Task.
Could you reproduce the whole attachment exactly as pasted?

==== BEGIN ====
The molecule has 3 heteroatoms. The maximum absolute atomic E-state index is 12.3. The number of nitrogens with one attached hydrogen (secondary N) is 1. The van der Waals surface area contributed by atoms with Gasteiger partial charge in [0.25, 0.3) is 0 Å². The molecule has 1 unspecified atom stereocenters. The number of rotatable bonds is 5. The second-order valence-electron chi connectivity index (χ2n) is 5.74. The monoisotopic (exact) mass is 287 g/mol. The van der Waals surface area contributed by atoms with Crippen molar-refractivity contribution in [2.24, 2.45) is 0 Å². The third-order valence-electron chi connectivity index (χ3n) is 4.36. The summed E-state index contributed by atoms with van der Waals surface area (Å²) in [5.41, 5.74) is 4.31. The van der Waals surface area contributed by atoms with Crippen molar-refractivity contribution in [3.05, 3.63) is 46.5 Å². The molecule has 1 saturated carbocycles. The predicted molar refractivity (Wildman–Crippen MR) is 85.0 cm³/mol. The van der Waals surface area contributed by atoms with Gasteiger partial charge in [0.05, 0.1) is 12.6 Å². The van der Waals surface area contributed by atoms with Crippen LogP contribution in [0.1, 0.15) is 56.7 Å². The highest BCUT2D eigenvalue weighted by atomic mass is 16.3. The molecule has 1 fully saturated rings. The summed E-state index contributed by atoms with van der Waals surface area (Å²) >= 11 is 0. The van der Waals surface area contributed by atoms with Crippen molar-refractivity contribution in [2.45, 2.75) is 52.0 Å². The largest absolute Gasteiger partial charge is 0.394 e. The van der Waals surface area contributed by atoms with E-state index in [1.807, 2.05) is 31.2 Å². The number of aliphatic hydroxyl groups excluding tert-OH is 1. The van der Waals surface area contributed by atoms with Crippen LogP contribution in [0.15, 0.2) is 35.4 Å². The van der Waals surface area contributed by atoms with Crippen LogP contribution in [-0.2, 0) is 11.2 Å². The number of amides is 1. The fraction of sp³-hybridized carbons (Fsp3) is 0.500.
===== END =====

The molecule has 3 heteroatoms. The maximum absolute atomic E-state index is 12.3. The number of nitrogens with one attached hydrogen (secondary N) is 1. The van der Waals surface area contributed by atoms with Gasteiger partial charge in [0.25, 0.3) is 0 Å². The molecule has 1 unspecified atom stereocenters. The number of rotatable bonds is 5. The second-order valence-electron chi connectivity index (χ2n) is 5.74. The monoisotopic (exact) mass is 287 g/mol. The van der Waals surface area contributed by atoms with Crippen molar-refractivity contribution in [2.24, 2.45) is 0 Å². The third-order valence-electron chi connectivity index (χ3n) is 4.36. The summed E-state index contributed by atoms with van der Waals surface area (Å²) in [5.41, 5.74) is 4.31. The van der Waals surface area contributed by atoms with Crippen molar-refractivity contribution in [3.05, 3.63) is 46.5 Å². The molecule has 1 saturated carbocycles. The predicted molar refractivity (Wildman–Crippen MR) is 85.0 cm³/mol. The van der Waals surface area contributed by atoms with Gasteiger partial charge in [0.05, 0.1) is 12.6 Å². The van der Waals surface area contributed by atoms with Crippen LogP contribution in [0.1, 0.15) is 56.7 Å². The highest BCUT2D eigenvalue weighted by atomic mass is 16.3. The molecule has 1 fully saturated rings. The summed E-state index contributed by atoms with van der Waals surface area (Å²) >= 11 is 0. The van der Waals surface area contributed by atoms with Crippen molar-refractivity contribution in [2.45, 2.75) is 52.0 Å². The largest absolute Gasteiger partial charge is 0.394 e. The van der Waals surface area contributed by atoms with E-state index in [1.807, 2.05) is 31.2 Å². The number of aliphatic hydroxyl groups excluding tert-OH is 1. The van der Waals surface area contributed by atoms with Crippen LogP contribution in [0.15, 0.2) is 35.4 Å². The van der Waals surface area contributed by atoms with Crippen LogP contribution in [-0.2, 0) is 11.2 Å². The number of amides is 1. The fraction of sp³-hybridized carbons (Fsp3) is 0.500.